An American Hippie in Israel (1972) – By Roger Carpenter


Mike (Asher Tzarfati) is a Vietnam vet deeply affected by the war and what he sees as state-approved murder for gain. Once his tour of duty was up, he couldn’t stand living in a country that condoned mass murder so he dropped out and started making his way through Europe. Hearing about how nice Israel was he hopped a plane and flew over to explore the country.

Shortly after arriving in Israel Mike is picked up on the side of the road by Elizabeth (Lilli Avidan), a statuesque redhead who inherited a great deal of money and is independently wealthy. Mike and Elizabeth immediately hit it off and decide to find a group of like-minded individuals who want to create their own country free of rules.

It doesn’t take long for the pair to meet 20 or so other hippies and Mike, as their unofficial leader, makes a speech about the real meaning of freedom: a life with no clothes, no one to answer to, no leaders, and no rules. They decide to relocate to an isolated island where they will be left alone to create their utopia but, just as the group is leaving, they are attacked by two mysterious men in top hats, tuxes, and gray face paint who machine gun the entire group. As the two mysterious men—who we met briefly as Mike and Elizabeth were driving to her apartment earlier in the film—disappear, the survivors of the shooting—Mike, Elizabeth, Komo (Shmuel Wolf), and Francoise (Tsilla Karny)—head toward the island of their dreams.

Once the four reach the island, they live it up, partying until the wee hours of the morning. Komo awakens first only to notice their boat drifted away during the night, stranding the group with no provisions and no way to reach the mainland. Even worse, Mike is attacked by two sharks when he tries to swim to the mainland, escaping back onto the island in the nick of time. As the girls get hungrier and crankier, the utopian experiment breaks down into anarchy as the friends pick sides, trying to survive their ordeal.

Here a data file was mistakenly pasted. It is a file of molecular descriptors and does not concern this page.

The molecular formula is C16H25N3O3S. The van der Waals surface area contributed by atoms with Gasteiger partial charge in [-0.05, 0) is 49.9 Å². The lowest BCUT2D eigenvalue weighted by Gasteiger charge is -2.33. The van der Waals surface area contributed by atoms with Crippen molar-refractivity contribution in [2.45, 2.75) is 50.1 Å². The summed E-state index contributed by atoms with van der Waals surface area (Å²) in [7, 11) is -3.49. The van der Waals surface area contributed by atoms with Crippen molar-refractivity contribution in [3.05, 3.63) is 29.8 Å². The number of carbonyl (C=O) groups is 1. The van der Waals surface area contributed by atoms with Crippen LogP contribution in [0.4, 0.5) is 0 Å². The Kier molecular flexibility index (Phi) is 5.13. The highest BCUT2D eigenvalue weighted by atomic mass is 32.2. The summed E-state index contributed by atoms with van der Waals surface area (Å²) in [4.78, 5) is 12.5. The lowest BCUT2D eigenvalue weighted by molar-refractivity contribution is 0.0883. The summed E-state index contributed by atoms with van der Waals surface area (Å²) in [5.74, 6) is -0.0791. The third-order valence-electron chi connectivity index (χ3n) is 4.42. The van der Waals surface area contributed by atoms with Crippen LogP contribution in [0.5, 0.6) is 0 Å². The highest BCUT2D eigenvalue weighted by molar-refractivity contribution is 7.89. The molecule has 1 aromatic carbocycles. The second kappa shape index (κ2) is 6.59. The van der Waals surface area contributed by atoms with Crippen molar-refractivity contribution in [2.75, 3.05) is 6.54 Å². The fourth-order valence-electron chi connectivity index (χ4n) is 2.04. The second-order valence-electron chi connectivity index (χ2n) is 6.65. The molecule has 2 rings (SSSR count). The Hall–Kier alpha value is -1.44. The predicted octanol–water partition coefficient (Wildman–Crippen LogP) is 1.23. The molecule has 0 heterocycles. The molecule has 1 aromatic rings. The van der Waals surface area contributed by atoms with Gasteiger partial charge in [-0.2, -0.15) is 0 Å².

The above synopsis does more justice to An American Hippie in Israel than it rightfully should. Unable to find a distributor upon completion in 1972, the film, directed by Amos Sefer, was shelved and thought to be lost until it resurfaced around 2006. Widely considered one of the worst movies ever made—and THE worst Israeli movie ever, the film was revived by Grindhouse Releasing who has put out a deluxe Blu-Ray of the film and distributed it theatrically in America. The film has also seen quite a revival in its home country, with monthly showings that include Rocky Horror-style audience participation and reenactments on stage. Staging a Rocky Horror-style showing would definitely be the most entertaining way to view the film as it is overly long and quite boring.

The first half of the film is taken up by a great deal of walking around the city streets and driving to the island paradise the group has chosen for the location of their utopian experiment. Once on the island not much more happens except a great deal of arguing between the characters. I found myself checking the clock every few minutes to see how much longer the film would last, so playing a drinking game or having a group of friends over to watch the film certainly would liven things up.

As for the claim of being one of the worst movies ever made, An American Hippie in Israel may be in the top 20. This is primarily due to the stultifyingly dull script and direction. The scenes of Mike and Elizabeth walking around the city go on for far too long, as do the scenes of the hippie group walking to their base camp. And the drive to the island, which is supposed to only be “20 kilometers south of the city,” takes far too long, with very little happening. There are also plenty of unexplained occurrences and silly set pieces. For example, there is no explanation for the two strange men who follow Mike and haunt his dreams. Mike mentions these men have followed him across the European continent to Israel, but, aside for three very brief and unexplained appearances, there seems to be no explanation for who this pair is and what they want with Mike. There is a terrible dream sequence whereby Mike takes a very long hammer and knocks some large electronics off of these two men, crushing the electronic apparatuses with the hammer. Then Mike is awakened and again, the audience has no explanation for what was just seen. The two obviously fake sharks are pretty funny but my favorite stupid scene is a long scene when Mike is trying to communicate with the Hebrew-speaking-only Komo. The scene just goes on and on while Mike keeps saying he can’t understand Komo but at the same time, while knowing Komo can’t speak English, keeps insisting that Komo listen to him so he can understand. This is why you shouldn’t do drugs, kids! There’s even a goat that shows up only when convenient, with no explanation about how the goat has survived being on this desolate island or where it got off to.